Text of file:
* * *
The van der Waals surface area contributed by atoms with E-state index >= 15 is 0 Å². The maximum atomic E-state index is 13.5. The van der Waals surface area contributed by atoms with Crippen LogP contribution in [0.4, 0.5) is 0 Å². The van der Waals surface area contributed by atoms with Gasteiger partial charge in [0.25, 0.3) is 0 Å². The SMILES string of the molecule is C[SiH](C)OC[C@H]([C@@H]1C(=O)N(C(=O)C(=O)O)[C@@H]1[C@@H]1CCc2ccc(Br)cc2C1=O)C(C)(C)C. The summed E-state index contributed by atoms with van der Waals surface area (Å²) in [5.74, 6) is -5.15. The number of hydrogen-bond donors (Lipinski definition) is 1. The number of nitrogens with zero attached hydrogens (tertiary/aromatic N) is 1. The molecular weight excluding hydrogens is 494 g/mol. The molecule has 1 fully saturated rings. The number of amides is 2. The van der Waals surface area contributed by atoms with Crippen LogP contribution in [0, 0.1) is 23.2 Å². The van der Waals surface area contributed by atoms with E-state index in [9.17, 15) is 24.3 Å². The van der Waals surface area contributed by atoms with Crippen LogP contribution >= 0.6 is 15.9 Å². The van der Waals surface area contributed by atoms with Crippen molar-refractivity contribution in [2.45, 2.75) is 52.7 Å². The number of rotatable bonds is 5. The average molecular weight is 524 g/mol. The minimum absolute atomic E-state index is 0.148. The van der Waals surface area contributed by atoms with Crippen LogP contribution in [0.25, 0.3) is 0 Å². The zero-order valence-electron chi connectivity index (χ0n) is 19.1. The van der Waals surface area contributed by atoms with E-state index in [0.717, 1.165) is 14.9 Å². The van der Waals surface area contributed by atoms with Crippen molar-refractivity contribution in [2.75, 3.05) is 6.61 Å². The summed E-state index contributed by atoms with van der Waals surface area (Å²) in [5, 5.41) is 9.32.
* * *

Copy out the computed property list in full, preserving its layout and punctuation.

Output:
The van der Waals surface area contributed by atoms with E-state index >= 15 is 0 Å². The maximum atomic E-state index is 13.5. The van der Waals surface area contributed by atoms with Crippen LogP contribution in [0.4, 0.5) is 0 Å². The van der Waals surface area contributed by atoms with Gasteiger partial charge in [0.25, 0.3) is 0 Å². The SMILES string of the molecule is C[SiH](C)OC[C@H]([C@@H]1C(=O)N(C(=O)C(=O)O)[C@@H]1[C@@H]1CCc2ccc(Br)cc2C1=O)C(C)(C)C. The summed E-state index contributed by atoms with van der Waals surface area (Å²) in [5.74, 6) is -5.15. The number of hydrogen-bond donors (Lipinski definition) is 1. The number of nitrogens with zero attached hydrogens (tertiary/aromatic N) is 1. The molecular weight excluding hydrogens is 494 g/mol. The molecule has 1 fully saturated rings. The number of amides is 2. The van der Waals surface area contributed by atoms with Crippen LogP contribution in [0, 0.1) is 23.2 Å². The van der Waals surface area contributed by atoms with E-state index in [9.17, 15) is 24.3 Å². The van der Waals surface area contributed by atoms with Crippen LogP contribution >= 0.6 is 15.9 Å². The van der Waals surface area contributed by atoms with Crippen molar-refractivity contribution in [2.45, 2.75) is 52.7 Å². The number of rotatable bonds is 5. The average molecular weight is 524 g/mol. The minimum absolute atomic E-state index is 0.148. The van der Waals surface area contributed by atoms with Crippen LogP contribution in [0.25, 0.3) is 0 Å². The zero-order valence-electron chi connectivity index (χ0n) is 19.1. The van der Waals surface area contributed by atoms with E-state index in [0.717, 1.165) is 14.9 Å². The van der Waals surface area contributed by atoms with Crippen molar-refractivity contribution in [2.75, 3.05) is 6.61 Å². The summed E-state index contributed by atoms with van der Waals surface area (Å²) in [5, 5.41) is 9.32.